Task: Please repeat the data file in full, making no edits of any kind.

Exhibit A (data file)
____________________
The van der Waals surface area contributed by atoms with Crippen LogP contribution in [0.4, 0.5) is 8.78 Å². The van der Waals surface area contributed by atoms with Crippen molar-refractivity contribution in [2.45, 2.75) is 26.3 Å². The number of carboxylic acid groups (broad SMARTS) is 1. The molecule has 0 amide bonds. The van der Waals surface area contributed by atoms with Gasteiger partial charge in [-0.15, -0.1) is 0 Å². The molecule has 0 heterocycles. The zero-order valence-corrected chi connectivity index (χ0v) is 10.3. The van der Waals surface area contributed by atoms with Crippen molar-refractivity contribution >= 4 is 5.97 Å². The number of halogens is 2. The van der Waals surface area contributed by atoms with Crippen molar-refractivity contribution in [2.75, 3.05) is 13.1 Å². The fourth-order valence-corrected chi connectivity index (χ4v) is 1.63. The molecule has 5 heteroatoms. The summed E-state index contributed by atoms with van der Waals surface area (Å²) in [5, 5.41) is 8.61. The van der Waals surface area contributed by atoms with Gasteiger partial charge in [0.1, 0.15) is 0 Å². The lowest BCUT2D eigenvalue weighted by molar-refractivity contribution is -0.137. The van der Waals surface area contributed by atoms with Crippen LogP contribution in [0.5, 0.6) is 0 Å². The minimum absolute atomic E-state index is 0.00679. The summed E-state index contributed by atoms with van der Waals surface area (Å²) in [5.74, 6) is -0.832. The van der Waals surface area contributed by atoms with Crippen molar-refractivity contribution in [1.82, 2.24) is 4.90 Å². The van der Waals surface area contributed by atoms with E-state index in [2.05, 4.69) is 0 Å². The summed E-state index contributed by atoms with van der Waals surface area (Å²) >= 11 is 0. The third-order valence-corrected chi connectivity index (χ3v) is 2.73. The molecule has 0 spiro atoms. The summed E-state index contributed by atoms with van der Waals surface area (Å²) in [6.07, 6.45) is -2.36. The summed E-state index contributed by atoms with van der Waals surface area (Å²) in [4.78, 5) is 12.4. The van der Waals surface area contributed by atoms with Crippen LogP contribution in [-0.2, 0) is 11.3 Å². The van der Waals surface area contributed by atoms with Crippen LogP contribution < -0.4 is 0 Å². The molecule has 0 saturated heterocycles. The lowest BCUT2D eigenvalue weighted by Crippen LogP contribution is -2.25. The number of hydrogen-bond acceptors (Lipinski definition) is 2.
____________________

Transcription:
The van der Waals surface area contributed by atoms with Crippen LogP contribution in [0.4, 0.5) is 8.78 Å². The van der Waals surface area contributed by atoms with Crippen molar-refractivity contribution in [2.45, 2.75) is 26.3 Å². The number of carboxylic acid groups (broad SMARTS) is 1. The molecule has 0 amide bonds. The van der Waals surface area contributed by atoms with Gasteiger partial charge in [-0.15, -0.1) is 0 Å². The molecule has 0 heterocycles. The zero-order valence-corrected chi connectivity index (χ0v) is 10.3. The van der Waals surface area contributed by atoms with Crippen molar-refractivity contribution >= 4 is 5.97 Å². The number of halogens is 2. The van der Waals surface area contributed by atoms with Crippen molar-refractivity contribution in [2.75, 3.05) is 13.1 Å². The fourth-order valence-corrected chi connectivity index (χ4v) is 1.63. The molecule has 5 heteroatoms. The summed E-state index contributed by atoms with van der Waals surface area (Å²) in [5, 5.41) is 8.61. The van der Waals surface area contributed by atoms with Gasteiger partial charge in [0.1, 0.15) is 0 Å². The lowest BCUT2D eigenvalue weighted by molar-refractivity contribution is -0.137. The van der Waals surface area contributed by atoms with Crippen LogP contribution in [0.5, 0.6) is 0 Å². The minimum absolute atomic E-state index is 0.00679. The summed E-state index contributed by atoms with van der Waals surface area (Å²) in [5.74, 6) is -0.832. The van der Waals surface area contributed by atoms with Crippen molar-refractivity contribution in [1.82, 2.24) is 4.90 Å². The van der Waals surface area contributed by atoms with E-state index in [2.05, 4.69) is 0 Å². The summed E-state index contributed by atoms with van der Waals surface area (Å²) >= 11 is 0. The third-order valence-corrected chi connectivity index (χ3v) is 2.73. The molecule has 0 spiro atoms. The summed E-state index contributed by atoms with van der Waals surface area (Å²) in [6.07, 6.45) is -2.36. The summed E-state index contributed by atoms with van der Waals surface area (Å²) in [4.78, 5) is 12.4. The van der Waals surface area contributed by atoms with Crippen LogP contribution in [-0.2, 0) is 11.3 Å². The van der Waals surface area contributed by atoms with Crippen LogP contribution < -0.4 is 0 Å². The molecule has 0 saturated heterocycles. The lowest BCUT2D eigenvalue weighted by Crippen LogP contribution is -2.25. The number of hydrogen-bond acceptors (Lipinski definition) is 2.